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S&P Target Date Scorecard Year-End 2020

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Hamish Preston

Director, U.S. Equity Indices

SUMMARY

  • The S&P Target Date® Scorecard provides performance comparisons and analytics covering the target date fund (TDF) universe.
  • The S&P Target Date Index Series offers representative benchmarks for TDFs. The series is investable, comprises consensus-derived asset allocation weights, and its composition is known in advance of evaluation periods.
  • After COVID-19 caused substantial recalibrations in Q1 2020, better-than-feared corporate earnings, bouts of optimism over the economic outlook, and vaccine rollout announcements contributed to an equity market recovery over the rest of 2020.
  • Large caps led the way in 2020 as the S&P 500® (up 18%) outperformed the S&P MidCap 400® (up 14%) and the S&P SmallCap 600® (up 11%). Strong returns from some of the largest companies in the market, coupled with smaller, more domestically focused companies' greater vulnerability to the Q1 2020 "COVID correction," were key drivers.
  • Far-dated S&P Target Date Indices outperformed their nearer-dated counterparts last year. Higher equity allocations meant the former participated in a greater proportion of 2020's equity market recovery.
Exhibit 1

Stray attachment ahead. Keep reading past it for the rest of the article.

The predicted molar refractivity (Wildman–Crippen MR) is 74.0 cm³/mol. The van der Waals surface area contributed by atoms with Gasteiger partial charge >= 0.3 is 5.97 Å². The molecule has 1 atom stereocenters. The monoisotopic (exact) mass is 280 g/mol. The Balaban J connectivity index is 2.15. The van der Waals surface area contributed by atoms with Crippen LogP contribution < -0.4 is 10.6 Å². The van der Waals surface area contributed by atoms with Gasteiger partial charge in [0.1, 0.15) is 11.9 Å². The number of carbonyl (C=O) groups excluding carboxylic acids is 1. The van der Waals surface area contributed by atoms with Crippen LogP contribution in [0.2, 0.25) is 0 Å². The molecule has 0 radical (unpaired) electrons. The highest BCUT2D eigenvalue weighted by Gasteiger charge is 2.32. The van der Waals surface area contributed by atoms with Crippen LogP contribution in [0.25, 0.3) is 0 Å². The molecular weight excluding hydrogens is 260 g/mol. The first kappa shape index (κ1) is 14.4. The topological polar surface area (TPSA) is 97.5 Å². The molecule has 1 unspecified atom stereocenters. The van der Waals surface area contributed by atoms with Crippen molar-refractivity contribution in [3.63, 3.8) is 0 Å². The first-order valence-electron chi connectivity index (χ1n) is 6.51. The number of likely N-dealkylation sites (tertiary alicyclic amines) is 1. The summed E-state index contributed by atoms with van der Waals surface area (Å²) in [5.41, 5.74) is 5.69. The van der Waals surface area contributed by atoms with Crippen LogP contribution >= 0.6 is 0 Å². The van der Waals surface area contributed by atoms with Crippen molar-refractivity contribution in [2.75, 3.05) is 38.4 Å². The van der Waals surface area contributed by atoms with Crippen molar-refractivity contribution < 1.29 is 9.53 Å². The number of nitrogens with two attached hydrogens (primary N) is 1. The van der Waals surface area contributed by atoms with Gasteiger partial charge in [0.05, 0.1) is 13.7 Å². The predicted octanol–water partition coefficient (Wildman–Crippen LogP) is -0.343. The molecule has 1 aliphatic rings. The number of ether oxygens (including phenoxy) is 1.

• However, on a risk-adjusted basis, the nearer-dated S&P Target Date Indices outperformed over all time horizons. The risk reduction from allocating more heavily to fixed income—a typically less volatile asset class compared with equities—more than compensated for the lower returns.
Exhibit 2
  • Larger TDFs continued to outperform their smaller counterparts on average. Asset-weighted returns were higher than equal-weighted returns in all but two categories. The 2010 vintage over one- and three-year horizons offered the exceptions.
  • S&P Dow Jones Indices also produces S&P Target Date Style Indices. The "TO" style indices aim to reduce the impact of market drawdowns around the expected retirement date, while the "THROUGH" style indices aim to mitigate longevity risk—the risk of outliving one's assets in retirement. Hence, THROUGH style indices have higher equity allocations than TO indices.
  • THROUGH style indices posted higher returns than their TO counterparts, while lower equity allocations helped to explain TO style indices' lower volatilities. Overall, near-dated TO style indices posted higher risk-adjusted returns than their THROUGH counterparts. The opposite was true for far-dated style indices.